PositiveThe Wall Street Journal... an adventure memoir, love story and harrowing salute to those who have perished in underwater caves ... Ms. Heinerth is very good at making you understand both the otherworldly euphoria and claustrophobic horror of cave diving. She’s a solid writer, as adept at rendering the decor of her grubby student apartment in Toronto as she is at describing what it’s like to be trapped in a current inside an Antarctic iceberg 130 feet below the surface ... Ms. Heinerth takes careful notice not just of the psychological burdens of cave diving but of the physical ones as well.
Roger D. Hodge
PositiveThe New York Times Book Review...a fervent pastiche of memory and reportage and history... Hodge begins his book with an atmospheric prelude that to my ear echoes the opening of Cormac McCarthy’s Blood Meridian ... If Hodge is susceptible every now and then to the hypnotic Bible rhythms of McCarthy’s language, for the most part he writes with an earnest, stripped-down clarity. He’s smart, observant and skeptical. He has no interest in adding another volume to the library shelves of rousing Texas hoohah ... Hard ground and lived experience are what Texas Blood is all about ... All of this is often riveting, but it can be frustrating too, because Texas Blood is more a box of parts than a smoothly cresting narrative ... His reporting is vigorous ... Best of all, Hodge is haunted. He never gets mystical, but neither is he ever out of touch with the shimmering, mysterious history of the land he’s writing about, or the unfathomable allure it had for ancient peoples and his own pioneer family.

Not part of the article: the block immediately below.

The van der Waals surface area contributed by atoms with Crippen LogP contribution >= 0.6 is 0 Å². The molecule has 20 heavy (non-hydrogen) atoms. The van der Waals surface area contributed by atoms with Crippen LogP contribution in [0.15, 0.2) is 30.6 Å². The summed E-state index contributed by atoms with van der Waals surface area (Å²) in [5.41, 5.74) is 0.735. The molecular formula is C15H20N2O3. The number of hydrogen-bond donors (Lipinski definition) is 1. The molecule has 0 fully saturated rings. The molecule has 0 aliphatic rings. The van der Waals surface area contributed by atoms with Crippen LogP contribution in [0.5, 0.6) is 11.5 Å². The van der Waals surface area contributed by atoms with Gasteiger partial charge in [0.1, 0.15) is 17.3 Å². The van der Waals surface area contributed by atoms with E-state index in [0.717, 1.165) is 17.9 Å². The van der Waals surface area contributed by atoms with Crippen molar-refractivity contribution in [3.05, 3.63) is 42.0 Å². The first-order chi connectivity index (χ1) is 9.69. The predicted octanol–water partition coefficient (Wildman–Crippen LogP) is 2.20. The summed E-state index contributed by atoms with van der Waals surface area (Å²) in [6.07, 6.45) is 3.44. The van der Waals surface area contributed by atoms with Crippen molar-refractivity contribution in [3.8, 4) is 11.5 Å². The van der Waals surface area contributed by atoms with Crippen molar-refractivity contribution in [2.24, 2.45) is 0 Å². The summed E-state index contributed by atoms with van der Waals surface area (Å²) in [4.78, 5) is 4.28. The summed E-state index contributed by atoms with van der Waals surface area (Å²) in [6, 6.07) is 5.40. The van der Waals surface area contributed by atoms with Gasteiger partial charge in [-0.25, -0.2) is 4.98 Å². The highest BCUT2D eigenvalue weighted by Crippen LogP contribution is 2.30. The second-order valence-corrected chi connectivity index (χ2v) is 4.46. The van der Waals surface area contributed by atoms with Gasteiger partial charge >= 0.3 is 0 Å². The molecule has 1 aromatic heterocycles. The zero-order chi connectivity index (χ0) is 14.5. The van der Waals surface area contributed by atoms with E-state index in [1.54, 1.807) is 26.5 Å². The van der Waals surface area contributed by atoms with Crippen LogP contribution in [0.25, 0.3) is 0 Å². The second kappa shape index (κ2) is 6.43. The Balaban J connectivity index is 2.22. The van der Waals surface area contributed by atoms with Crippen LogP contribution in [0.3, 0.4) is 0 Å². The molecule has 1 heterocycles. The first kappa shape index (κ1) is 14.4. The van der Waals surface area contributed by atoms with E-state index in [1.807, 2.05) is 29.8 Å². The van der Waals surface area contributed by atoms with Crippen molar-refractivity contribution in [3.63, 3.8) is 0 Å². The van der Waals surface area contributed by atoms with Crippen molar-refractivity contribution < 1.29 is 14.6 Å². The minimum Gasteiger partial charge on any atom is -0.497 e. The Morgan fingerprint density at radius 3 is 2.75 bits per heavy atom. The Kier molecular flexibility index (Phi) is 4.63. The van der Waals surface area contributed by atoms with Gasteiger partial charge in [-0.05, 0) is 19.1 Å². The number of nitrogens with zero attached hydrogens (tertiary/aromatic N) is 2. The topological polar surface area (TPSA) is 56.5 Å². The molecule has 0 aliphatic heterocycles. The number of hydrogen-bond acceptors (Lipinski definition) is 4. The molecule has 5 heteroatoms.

PositiveThe Wall Street Journal...[a] lively and sweeping chronicle ... Mr. Knowlton writes well about all the usual fun stuff: trail drives, rambunctious cow towns, gunfights and range wars. What makes it a 'hidden history' is the way it enlists all these tropes in support of an intriguing thesis: that the romance of the Old West arose upon the swelling surface of a giant economic bubble ... I sometimes wished that Mr. Knowlton hadn’t felt the need to think quite so hard, especially since his book otherwise coasts along just fine on the strength of his curiosity and storytelling ease ... Mr. Knowlton resists the temptation to chastise the past about animal rights from our supposedly more enlightened century, but he steadily, sneakily reminds us that, even as the cattle bubble was bursting and the shareholders were being thrown into ruin, it was their four-footed commodity that did the real suffering.
RaveThe New York Times Book ReviewTaylor, a biographer of Proust, is less concerned with a moment in time than with the mystery of time itself. His narrative is elusive and elastic, ranging widely before and beyond that handshake. Ruminations and reminiscences drift into place like the fluttering contents of a snow globe ... Taylor’s self-portrait of an odd, bewildered boy born into the frightening middle of the 20th century is touching, and a little shattering. Sometimes his prose can be fuzzily poetic, but more often it’s precision-guided ... 'The future is dark,' Taylor writes, 'the present a knife’s edge. It’s the past that is knowable, incandescent, real.' It’s an arguable premise, I suppose, but Taylor’s remembering is fierce enough to sell it. His brush with history has the breath of life.